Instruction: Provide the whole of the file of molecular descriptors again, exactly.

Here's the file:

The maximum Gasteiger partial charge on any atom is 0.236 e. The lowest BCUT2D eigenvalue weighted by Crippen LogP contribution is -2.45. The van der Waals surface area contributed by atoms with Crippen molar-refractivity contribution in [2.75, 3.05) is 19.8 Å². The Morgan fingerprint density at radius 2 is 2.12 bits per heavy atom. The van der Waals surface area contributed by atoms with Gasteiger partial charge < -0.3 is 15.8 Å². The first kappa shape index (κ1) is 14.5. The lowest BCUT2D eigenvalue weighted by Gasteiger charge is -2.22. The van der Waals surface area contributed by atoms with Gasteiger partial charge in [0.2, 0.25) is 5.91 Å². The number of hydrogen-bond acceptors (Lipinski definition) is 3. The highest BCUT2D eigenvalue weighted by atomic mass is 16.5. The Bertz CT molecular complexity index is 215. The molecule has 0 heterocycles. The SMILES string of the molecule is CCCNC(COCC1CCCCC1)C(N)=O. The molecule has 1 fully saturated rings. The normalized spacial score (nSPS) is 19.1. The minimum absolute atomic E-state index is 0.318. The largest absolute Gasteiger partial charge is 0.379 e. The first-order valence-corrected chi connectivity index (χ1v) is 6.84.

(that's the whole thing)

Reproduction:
The maximum Gasteiger partial charge on any atom is 0.236 e. The lowest BCUT2D eigenvalue weighted by Crippen LogP contribution is -2.45. The van der Waals surface area contributed by atoms with Crippen molar-refractivity contribution in [2.75, 3.05) is 19.8 Å². The Morgan fingerprint density at radius 2 is 2.12 bits per heavy atom. The van der Waals surface area contributed by atoms with Gasteiger partial charge < -0.3 is 15.8 Å². The first kappa shape index (κ1) is 14.5. The lowest BCUT2D eigenvalue weighted by Gasteiger charge is -2.22. The van der Waals surface area contributed by atoms with Gasteiger partial charge in [0.2, 0.25) is 5.91 Å². The number of hydrogen-bond acceptors (Lipinski definition) is 3. The highest BCUT2D eigenvalue weighted by atomic mass is 16.5. The Bertz CT molecular complexity index is 215. The molecule has 0 heterocycles. The SMILES string of the molecule is CCCNC(COCC1CCCCC1)C(N)=O. The molecule has 1 fully saturated rings. The normalized spacial score (nSPS) is 19.1. The minimum absolute atomic E-state index is 0.318. The largest absolute Gasteiger partial charge is 0.379 e. The first-order valence-corrected chi connectivity index (χ1v) is 6.84.